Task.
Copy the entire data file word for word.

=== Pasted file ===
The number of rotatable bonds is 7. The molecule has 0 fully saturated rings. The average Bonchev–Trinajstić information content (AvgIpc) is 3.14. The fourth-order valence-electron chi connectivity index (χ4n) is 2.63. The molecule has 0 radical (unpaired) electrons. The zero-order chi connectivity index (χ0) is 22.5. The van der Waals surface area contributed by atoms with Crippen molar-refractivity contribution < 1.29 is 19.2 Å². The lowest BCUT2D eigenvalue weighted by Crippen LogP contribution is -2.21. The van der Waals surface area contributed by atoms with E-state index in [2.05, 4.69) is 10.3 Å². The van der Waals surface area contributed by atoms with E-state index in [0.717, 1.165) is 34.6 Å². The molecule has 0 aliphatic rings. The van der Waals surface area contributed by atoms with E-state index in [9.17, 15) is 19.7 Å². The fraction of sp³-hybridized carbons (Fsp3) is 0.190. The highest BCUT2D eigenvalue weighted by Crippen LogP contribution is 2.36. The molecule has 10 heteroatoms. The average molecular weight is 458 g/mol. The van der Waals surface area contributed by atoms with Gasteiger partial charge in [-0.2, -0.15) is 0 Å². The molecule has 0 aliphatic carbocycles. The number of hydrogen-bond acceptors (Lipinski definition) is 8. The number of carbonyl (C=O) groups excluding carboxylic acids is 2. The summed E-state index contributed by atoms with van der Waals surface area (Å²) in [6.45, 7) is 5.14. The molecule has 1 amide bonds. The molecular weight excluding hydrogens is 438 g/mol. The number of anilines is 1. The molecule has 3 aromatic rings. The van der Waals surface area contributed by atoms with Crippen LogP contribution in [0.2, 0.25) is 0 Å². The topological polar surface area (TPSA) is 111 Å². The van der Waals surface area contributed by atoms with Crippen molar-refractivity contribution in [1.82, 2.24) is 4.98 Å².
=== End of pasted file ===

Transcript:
The number of rotatable bonds is 7. The molecule has 0 fully saturated rings. The average Bonchev–Trinajstić information content (AvgIpc) is 3.14. The fourth-order valence-electron chi connectivity index (χ4n) is 2.63. The molecule has 0 radical (unpaired) electrons. The zero-order chi connectivity index (χ0) is 22.5. The van der Waals surface area contributed by atoms with Crippen molar-refractivity contribution < 1.29 is 19.2 Å². The lowest BCUT2D eigenvalue weighted by Crippen LogP contribution is -2.21. The van der Waals surface area contributed by atoms with E-state index in [2.05, 4.69) is 10.3 Å². The van der Waals surface area contributed by atoms with E-state index in [0.717, 1.165) is 34.6 Å². The molecule has 0 aliphatic rings. The van der Waals surface area contributed by atoms with E-state index in [9.17, 15) is 19.7 Å². The fraction of sp³-hybridized carbons (Fsp3) is 0.190. The highest BCUT2D eigenvalue weighted by Crippen LogP contribution is 2.36. The molecule has 10 heteroatoms. The average molecular weight is 458 g/mol. The van der Waals surface area contributed by atoms with Gasteiger partial charge in [-0.2, -0.15) is 0 Å². The molecule has 0 aliphatic carbocycles. The number of hydrogen-bond acceptors (Lipinski definition) is 8. The number of carbonyl (C=O) groups excluding carboxylic acids is 2. The summed E-state index contributed by atoms with van der Waals surface area (Å²) in [6.45, 7) is 5.14. The molecule has 1 amide bonds. The molecular weight excluding hydrogens is 438 g/mol. The number of anilines is 1. The molecule has 3 aromatic rings. The van der Waals surface area contributed by atoms with Crippen LogP contribution in [0.2, 0.25) is 0 Å². The topological polar surface area (TPSA) is 111 Å². The van der Waals surface area contributed by atoms with Crippen molar-refractivity contribution in [1.82, 2.24) is 4.98 Å².